After 2020’s event was canceled due to the pandemic, Dodge jazzed up the sixth running of Roadkill Nights by staging (and funding) a grudge race for MotorTrend TV personality Eric Malone—the host of Fastest Cars in the Dirty South—and four social media automotive influencers. Each star got a Charger or Challenger Hellcat, plus a $10K budget for modifications. Alex Taylor, an Arkansas native and the owner of the “Badmaro,” beat out Malone, but behind the high-profile shenanigans and the camera rigs and the loud-liveried Hellcats, there runs a deeper, more powerful undercurrent of near-familial camaraderie.
Many of the 110 other contestants vying for a share of the $30,000 overall purse are highly experienced members of the amateur drag-racing community. The stickers on the windshields mark many of the cars as veterans of Hot Rod Drag Week and Rocky Mountain Drag Week. These are essentially drag-racing progressive dinners: Each venue can be hundreds of miles apart, and race cars pull double duty as travel rig and quarter-mile racer. Spot the tow hitch on Tom Bailey’s orange 1969 Camaro? It’s there for a reason.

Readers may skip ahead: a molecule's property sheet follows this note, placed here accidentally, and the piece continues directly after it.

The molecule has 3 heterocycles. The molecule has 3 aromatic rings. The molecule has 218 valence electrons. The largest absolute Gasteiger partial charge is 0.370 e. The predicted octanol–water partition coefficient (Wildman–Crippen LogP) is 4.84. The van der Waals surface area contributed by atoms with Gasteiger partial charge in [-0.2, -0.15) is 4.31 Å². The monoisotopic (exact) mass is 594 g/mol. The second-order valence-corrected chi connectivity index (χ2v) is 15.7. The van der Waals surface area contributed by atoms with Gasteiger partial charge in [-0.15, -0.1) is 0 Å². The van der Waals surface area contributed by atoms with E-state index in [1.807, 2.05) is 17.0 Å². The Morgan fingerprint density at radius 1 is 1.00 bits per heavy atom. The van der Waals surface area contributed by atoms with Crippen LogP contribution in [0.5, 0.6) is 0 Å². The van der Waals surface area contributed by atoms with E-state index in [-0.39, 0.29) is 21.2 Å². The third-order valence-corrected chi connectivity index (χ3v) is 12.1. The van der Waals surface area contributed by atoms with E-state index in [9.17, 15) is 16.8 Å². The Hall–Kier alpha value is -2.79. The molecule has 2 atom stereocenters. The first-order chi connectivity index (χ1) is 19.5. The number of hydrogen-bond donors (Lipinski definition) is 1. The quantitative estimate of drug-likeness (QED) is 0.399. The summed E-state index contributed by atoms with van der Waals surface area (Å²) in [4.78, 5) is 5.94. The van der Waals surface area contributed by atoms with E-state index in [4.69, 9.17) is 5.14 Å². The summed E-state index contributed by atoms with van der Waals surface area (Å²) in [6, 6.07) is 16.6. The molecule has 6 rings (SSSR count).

The “drag week” odysseys are grueling for man and vehicle alike. Building a sub-10-second car that can cruise on the highway is a serious feat of engineering, and the weeks are filled with road-side troubleshooting and hotel parking-lot repairs. Friendships are forged in the thick of the sweat and grease, but kick-back hangout time is rare. Roadkill Nights is a chance for the regulars to hang out with their friends while getting their racing fix in a comparatively kiddie-cup dose.
The casual atmosphere doesn’t dilute the competitive spirit, as the dozens of laptops sitting on passenger seats testify. Depending on where you stroll in the racing queue, you’ll hear some conversation—or none at all. Greg Hurlbutt, owner of a seafoam-blue ’65 Chevelle 300 with a 496 big-block Chevy under its hood, does sales and tech support for Hyperaktive Performance. The rubber-floored base model has just 39,000 miles on the odometer and wears much of its original paint and trim. “I build something that was fast, but still looked period-correct and fairly sedate—a sleeper-type vehicle,” he says. “It’s a low 10-second car that we can drive anywhere.”